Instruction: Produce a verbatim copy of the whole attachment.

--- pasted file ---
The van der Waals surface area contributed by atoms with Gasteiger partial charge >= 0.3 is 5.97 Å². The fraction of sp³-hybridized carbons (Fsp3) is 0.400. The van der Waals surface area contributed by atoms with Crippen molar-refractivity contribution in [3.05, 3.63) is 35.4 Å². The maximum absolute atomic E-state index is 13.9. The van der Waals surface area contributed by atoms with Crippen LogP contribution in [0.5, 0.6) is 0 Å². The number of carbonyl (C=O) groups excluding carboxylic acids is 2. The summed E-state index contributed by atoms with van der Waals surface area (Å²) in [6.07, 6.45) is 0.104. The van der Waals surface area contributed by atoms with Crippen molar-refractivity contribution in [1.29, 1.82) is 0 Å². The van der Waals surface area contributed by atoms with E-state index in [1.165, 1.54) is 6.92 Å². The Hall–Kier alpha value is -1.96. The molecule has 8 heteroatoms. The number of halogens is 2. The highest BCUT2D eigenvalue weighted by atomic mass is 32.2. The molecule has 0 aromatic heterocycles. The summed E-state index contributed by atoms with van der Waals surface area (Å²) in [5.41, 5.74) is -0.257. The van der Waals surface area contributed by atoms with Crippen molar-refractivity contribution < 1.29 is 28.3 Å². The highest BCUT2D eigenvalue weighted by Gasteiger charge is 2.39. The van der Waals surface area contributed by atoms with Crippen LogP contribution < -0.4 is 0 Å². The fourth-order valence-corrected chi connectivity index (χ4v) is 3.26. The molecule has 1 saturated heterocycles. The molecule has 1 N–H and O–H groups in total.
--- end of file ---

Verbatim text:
The van der Waals surface area contributed by atoms with Gasteiger partial charge >= 0.3 is 5.97 Å². The fraction of sp³-hybridized carbons (Fsp3) is 0.400. The van der Waals surface area contributed by atoms with Crippen molar-refractivity contribution in [3.05, 3.63) is 35.4 Å². The maximum absolute atomic E-state index is 13.9. The van der Waals surface area contributed by atoms with Crippen LogP contribution in [0.5, 0.6) is 0 Å². The number of carbonyl (C=O) groups excluding carboxylic acids is 2. The summed E-state index contributed by atoms with van der Waals surface area (Å²) in [6.07, 6.45) is 0.104. The van der Waals surface area contributed by atoms with Crippen molar-refractivity contribution in [1.29, 1.82) is 0 Å². The van der Waals surface area contributed by atoms with E-state index in [1.165, 1.54) is 6.92 Å². The Hall–Kier alpha value is -1.96. The molecule has 8 heteroatoms. The number of halogens is 2. The highest BCUT2D eigenvalue weighted by atomic mass is 32.2. The molecule has 0 aromatic heterocycles. The summed E-state index contributed by atoms with van der Waals surface area (Å²) in [5.41, 5.74) is -0.257. The van der Waals surface area contributed by atoms with Crippen molar-refractivity contribution < 1.29 is 28.3 Å². The highest BCUT2D eigenvalue weighted by Gasteiger charge is 2.39. The van der Waals surface area contributed by atoms with Crippen LogP contribution < -0.4 is 0 Å². The fourth-order valence-corrected chi connectivity index (χ4v) is 3.26. The molecule has 1 saturated heterocycles. The molecule has 1 N–H and O–H groups in total.